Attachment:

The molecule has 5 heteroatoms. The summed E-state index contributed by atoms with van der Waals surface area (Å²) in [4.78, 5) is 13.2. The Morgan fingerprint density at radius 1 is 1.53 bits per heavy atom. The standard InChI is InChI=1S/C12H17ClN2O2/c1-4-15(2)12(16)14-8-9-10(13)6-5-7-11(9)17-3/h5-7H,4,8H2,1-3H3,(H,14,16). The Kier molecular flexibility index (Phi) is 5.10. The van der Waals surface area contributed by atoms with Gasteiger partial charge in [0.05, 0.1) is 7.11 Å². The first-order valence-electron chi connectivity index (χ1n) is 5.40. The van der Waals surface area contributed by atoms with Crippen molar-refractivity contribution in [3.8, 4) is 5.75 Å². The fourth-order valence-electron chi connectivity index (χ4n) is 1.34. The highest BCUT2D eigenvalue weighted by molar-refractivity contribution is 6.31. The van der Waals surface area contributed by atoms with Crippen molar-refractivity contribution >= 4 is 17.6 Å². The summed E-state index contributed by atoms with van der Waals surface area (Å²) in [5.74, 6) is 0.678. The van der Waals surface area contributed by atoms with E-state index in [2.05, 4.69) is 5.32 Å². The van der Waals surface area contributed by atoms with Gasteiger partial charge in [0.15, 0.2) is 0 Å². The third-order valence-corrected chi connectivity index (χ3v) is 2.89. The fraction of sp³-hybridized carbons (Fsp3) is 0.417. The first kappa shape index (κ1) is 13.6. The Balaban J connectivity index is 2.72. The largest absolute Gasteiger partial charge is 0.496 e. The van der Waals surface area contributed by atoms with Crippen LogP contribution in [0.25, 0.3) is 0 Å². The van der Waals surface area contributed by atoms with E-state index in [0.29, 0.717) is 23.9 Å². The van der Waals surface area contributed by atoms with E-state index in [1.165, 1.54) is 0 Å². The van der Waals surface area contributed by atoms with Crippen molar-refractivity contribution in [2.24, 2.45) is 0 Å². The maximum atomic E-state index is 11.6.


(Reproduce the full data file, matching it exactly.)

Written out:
The molecule has 5 heteroatoms. The summed E-state index contributed by atoms with van der Waals surface area (Å²) in [4.78, 5) is 13.2. The Morgan fingerprint density at radius 1 is 1.53 bits per heavy atom. The standard InChI is InChI=1S/C12H17ClN2O2/c1-4-15(2)12(16)14-8-9-10(13)6-5-7-11(9)17-3/h5-7H,4,8H2,1-3H3,(H,14,16). The Kier molecular flexibility index (Phi) is 5.10. The van der Waals surface area contributed by atoms with Gasteiger partial charge in [0.05, 0.1) is 7.11 Å². The first-order valence-electron chi connectivity index (χ1n) is 5.40. The van der Waals surface area contributed by atoms with Crippen molar-refractivity contribution in [3.8, 4) is 5.75 Å². The fourth-order valence-electron chi connectivity index (χ4n) is 1.34. The highest BCUT2D eigenvalue weighted by molar-refractivity contribution is 6.31. The van der Waals surface area contributed by atoms with Crippen molar-refractivity contribution >= 4 is 17.6 Å². The summed E-state index contributed by atoms with van der Waals surface area (Å²) in [5.74, 6) is 0.678. The van der Waals surface area contributed by atoms with E-state index in [2.05, 4.69) is 5.32 Å². The van der Waals surface area contributed by atoms with Gasteiger partial charge in [0.15, 0.2) is 0 Å². The third-order valence-corrected chi connectivity index (χ3v) is 2.89. The fraction of sp³-hybridized carbons (Fsp3) is 0.417. The first kappa shape index (κ1) is 13.6. The Balaban J connectivity index is 2.72. The largest absolute Gasteiger partial charge is 0.496 e. The van der Waals surface area contributed by atoms with Crippen LogP contribution in [0.25, 0.3) is 0 Å². The van der Waals surface area contributed by atoms with E-state index in [0.29, 0.717) is 23.9 Å². The van der Waals surface area contributed by atoms with E-state index in [1.165, 1.54) is 0 Å². The van der Waals surface area contributed by atoms with Crippen molar-refractivity contribution in [2.24, 2.45) is 0 Å². The maximum atomic E-state index is 11.6.